Spectator on facebook

Spectator on facebook

NEWS IN SHORT

Lawyer Partner's motions flood Constitutional Court

THOUSANDS of motions have flooded the Constitutional Court. From February 6 to February 11, the company Lawyer Partners filed 14,595 nearly identical complaints with the court, the SITA newswire wrote.

THOUSANDS of motions have flooded the Constitutional Court. From February 6 to February 11, the company Lawyer Partners filed 14,595 nearly identical complaints with the court, the SITA newswire wrote.

The firm, involved in claiming overdue listener fees from listeners of the public Slovak Radio, complains that several district courts have not accepted its electronically filed complaints. It demands that its complaints be processed without unnecessary delay.

Constitutional Court President Ivetta Macejková said at a press conference on February 19 that the registration of such a big number of complaints will take about three months. The court has already hired two administrative workers to do the job.

"We do our best to process the complaints within nine months of their registration," said Macejková.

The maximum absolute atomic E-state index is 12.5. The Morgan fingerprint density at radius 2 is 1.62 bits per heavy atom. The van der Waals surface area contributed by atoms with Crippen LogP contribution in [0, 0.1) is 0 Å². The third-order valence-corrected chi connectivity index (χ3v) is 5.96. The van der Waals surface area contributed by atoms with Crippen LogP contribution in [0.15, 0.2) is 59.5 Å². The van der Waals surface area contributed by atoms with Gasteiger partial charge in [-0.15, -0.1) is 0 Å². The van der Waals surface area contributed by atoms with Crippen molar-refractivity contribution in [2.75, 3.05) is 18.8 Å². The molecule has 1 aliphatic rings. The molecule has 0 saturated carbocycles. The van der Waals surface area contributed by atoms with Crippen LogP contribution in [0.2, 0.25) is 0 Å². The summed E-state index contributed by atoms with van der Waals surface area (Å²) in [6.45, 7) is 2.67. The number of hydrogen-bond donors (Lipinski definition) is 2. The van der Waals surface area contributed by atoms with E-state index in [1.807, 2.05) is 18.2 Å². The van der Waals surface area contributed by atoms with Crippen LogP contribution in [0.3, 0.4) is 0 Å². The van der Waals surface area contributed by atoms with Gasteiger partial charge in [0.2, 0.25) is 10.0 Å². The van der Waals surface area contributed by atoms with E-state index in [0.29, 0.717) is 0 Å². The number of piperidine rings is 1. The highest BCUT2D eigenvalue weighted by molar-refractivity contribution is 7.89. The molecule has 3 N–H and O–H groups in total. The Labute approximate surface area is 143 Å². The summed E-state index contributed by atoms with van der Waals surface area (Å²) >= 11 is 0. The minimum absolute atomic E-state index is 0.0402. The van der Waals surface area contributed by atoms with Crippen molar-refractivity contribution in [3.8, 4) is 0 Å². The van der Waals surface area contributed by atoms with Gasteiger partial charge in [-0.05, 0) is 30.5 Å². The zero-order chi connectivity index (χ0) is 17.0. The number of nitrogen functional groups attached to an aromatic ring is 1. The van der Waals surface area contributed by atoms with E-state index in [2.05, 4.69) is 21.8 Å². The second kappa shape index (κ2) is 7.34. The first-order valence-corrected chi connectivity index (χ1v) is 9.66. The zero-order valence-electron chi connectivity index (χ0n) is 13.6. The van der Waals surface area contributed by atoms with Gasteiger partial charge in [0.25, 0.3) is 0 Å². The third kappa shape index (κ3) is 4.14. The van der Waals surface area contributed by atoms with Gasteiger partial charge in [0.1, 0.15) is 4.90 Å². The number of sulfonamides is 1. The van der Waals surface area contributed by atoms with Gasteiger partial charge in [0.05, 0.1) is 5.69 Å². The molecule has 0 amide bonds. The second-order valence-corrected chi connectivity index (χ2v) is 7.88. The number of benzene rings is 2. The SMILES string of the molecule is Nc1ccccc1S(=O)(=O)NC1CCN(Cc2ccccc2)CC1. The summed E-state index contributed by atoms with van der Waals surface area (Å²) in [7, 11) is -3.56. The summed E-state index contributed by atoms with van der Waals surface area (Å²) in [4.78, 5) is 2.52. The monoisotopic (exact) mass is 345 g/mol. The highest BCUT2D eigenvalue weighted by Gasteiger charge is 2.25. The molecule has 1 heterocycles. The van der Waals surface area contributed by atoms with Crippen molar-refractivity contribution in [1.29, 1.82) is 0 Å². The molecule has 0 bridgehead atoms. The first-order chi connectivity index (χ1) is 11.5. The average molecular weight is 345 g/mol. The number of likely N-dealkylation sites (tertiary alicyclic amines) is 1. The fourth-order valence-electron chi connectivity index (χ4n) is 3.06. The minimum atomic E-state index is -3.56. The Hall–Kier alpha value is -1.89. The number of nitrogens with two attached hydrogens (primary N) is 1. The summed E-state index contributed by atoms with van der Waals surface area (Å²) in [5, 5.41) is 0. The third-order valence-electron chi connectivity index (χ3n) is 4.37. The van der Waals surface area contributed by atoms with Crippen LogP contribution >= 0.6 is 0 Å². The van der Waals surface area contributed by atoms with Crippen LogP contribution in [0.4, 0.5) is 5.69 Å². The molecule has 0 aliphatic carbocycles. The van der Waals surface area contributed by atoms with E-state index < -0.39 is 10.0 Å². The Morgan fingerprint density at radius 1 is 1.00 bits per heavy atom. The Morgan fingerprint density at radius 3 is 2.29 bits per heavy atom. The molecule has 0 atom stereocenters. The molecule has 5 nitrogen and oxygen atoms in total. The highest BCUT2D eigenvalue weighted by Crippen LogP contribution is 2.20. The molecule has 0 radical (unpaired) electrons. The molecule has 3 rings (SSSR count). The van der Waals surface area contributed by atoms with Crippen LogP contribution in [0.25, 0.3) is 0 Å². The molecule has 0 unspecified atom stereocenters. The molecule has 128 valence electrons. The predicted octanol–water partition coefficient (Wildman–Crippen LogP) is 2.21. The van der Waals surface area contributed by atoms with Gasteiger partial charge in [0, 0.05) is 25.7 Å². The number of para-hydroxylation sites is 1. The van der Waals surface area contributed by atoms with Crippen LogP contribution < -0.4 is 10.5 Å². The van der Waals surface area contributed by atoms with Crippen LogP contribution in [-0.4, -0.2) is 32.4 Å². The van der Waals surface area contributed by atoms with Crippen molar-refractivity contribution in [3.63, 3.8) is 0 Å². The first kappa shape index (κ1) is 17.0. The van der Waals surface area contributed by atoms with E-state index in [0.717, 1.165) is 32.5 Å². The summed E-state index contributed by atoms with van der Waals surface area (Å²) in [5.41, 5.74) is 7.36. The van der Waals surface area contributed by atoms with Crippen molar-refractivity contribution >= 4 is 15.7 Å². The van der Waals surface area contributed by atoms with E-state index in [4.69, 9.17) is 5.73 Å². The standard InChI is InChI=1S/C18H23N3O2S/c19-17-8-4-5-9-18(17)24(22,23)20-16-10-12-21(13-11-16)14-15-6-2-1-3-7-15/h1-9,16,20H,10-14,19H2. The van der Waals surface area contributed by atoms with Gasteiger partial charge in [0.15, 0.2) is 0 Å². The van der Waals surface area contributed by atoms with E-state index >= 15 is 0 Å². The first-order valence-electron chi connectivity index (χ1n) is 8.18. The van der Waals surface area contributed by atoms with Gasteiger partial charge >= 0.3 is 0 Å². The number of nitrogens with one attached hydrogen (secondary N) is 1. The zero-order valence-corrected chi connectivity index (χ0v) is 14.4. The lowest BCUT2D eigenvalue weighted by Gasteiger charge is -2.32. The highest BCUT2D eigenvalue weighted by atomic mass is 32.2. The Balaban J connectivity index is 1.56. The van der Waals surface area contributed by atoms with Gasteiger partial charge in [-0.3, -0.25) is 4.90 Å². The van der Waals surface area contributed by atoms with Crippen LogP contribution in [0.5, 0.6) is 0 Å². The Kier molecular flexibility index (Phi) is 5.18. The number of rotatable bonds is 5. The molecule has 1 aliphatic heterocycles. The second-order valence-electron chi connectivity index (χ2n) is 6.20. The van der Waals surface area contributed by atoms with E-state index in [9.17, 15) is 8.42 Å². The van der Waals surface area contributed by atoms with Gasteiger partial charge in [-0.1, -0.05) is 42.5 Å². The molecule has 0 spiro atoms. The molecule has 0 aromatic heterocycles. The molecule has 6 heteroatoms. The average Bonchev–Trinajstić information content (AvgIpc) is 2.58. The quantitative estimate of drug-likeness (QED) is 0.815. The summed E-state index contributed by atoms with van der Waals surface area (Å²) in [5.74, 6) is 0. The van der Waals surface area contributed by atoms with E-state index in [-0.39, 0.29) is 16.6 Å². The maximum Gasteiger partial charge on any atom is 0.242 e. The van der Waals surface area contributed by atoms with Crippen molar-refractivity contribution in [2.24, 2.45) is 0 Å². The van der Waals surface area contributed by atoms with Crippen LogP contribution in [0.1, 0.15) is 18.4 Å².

But the whole process will be administratively demanding and expensive. For example, sending final verdicts in only written form will cost the court Sk1 million at least, the Sme daily wrote.

The processing of personal data is subject to our Privacy Policy and the Cookie Policy. Before submitting your e-mail address, please make sure to acquaint yourself with these documents.

Top stories

Youngest Slovak village is a "communist dream come true” Photo

Dedina Mládeže (The Youth Village) was a mere experiment during the communist era. Now, the still inhabited village has morphed into an open-air museum.

Dedina Mládeže

Revitalised industrial building offers work, entertainment and housing

Mlynica is an excellent example of successful conversion of unused industrial building.

Mlynica

What are the reasons behind low wages in Slovakia?

The average wage costs per Slovak employee accounts for only 44 percent of the EU average.

How to keep politics and sports separate

FIFA, may not be a government, but they and the events they put on are undeniably political and embody all the worst things about globalisation.

Saudi Arabia Crown Prince Mohammed bin Salman, FIFA President Gianni Infantino and Russian President Vladimir Putin (left to right) stand for the anthem prior to the match between Russia and Saudi Arabia which opened the 2018 soccer World Cup in Russia.